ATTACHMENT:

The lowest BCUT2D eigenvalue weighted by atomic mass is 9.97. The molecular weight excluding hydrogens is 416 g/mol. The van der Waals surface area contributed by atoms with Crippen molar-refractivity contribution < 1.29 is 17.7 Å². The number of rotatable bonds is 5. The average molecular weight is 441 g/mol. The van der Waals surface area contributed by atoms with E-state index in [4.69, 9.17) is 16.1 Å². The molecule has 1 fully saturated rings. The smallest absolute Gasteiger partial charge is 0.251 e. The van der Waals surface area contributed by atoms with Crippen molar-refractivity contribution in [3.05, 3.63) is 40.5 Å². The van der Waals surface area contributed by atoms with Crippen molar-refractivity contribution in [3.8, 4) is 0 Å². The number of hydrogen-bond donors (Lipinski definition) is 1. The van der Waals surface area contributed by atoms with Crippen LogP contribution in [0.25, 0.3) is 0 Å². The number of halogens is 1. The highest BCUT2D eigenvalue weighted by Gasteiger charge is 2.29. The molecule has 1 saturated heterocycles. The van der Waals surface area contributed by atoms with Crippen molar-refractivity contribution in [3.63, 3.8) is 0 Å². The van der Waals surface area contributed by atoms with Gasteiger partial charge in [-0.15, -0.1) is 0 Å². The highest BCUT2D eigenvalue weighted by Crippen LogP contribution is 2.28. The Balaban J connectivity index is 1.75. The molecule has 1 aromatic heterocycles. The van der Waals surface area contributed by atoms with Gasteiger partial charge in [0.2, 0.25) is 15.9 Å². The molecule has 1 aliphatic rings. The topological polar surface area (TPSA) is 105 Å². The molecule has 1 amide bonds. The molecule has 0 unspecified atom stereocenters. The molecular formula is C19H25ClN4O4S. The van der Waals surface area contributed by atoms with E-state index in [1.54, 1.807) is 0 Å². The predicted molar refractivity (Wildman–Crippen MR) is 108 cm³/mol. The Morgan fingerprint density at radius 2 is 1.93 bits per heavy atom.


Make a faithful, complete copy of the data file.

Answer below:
The lowest BCUT2D eigenvalue weighted by atomic mass is 9.97. The molecular weight excluding hydrogens is 416 g/mol. The van der Waals surface area contributed by atoms with Crippen molar-refractivity contribution < 1.29 is 17.7 Å². The number of rotatable bonds is 5. The average molecular weight is 441 g/mol. The van der Waals surface area contributed by atoms with E-state index in [4.69, 9.17) is 16.1 Å². The molecule has 1 fully saturated rings. The smallest absolute Gasteiger partial charge is 0.251 e. The van der Waals surface area contributed by atoms with Crippen molar-refractivity contribution in [3.05, 3.63) is 40.5 Å². The van der Waals surface area contributed by atoms with Crippen molar-refractivity contribution in [3.8, 4) is 0 Å². The number of hydrogen-bond donors (Lipinski definition) is 1. The van der Waals surface area contributed by atoms with Crippen LogP contribution in [0.25, 0.3) is 0 Å². The number of halogens is 1. The highest BCUT2D eigenvalue weighted by Gasteiger charge is 2.29. The molecule has 1 saturated heterocycles. The van der Waals surface area contributed by atoms with Crippen molar-refractivity contribution in [3.63, 3.8) is 0 Å². The van der Waals surface area contributed by atoms with Gasteiger partial charge in [-0.15, -0.1) is 0 Å². The highest BCUT2D eigenvalue weighted by Crippen LogP contribution is 2.28. The Balaban J connectivity index is 1.75. The molecule has 1 aromatic heterocycles. The van der Waals surface area contributed by atoms with Gasteiger partial charge in [0.2, 0.25) is 15.9 Å². The molecule has 1 aliphatic rings. The topological polar surface area (TPSA) is 105 Å². The molecule has 1 amide bonds. The molecule has 0 unspecified atom stereocenters. The molecular formula is C19H25ClN4O4S. The van der Waals surface area contributed by atoms with E-state index in [1.54, 1.807) is 0 Å². The predicted molar refractivity (Wildman–Crippen MR) is 108 cm³/mol. The Morgan fingerprint density at radius 2 is 1.93 bits per heavy atom.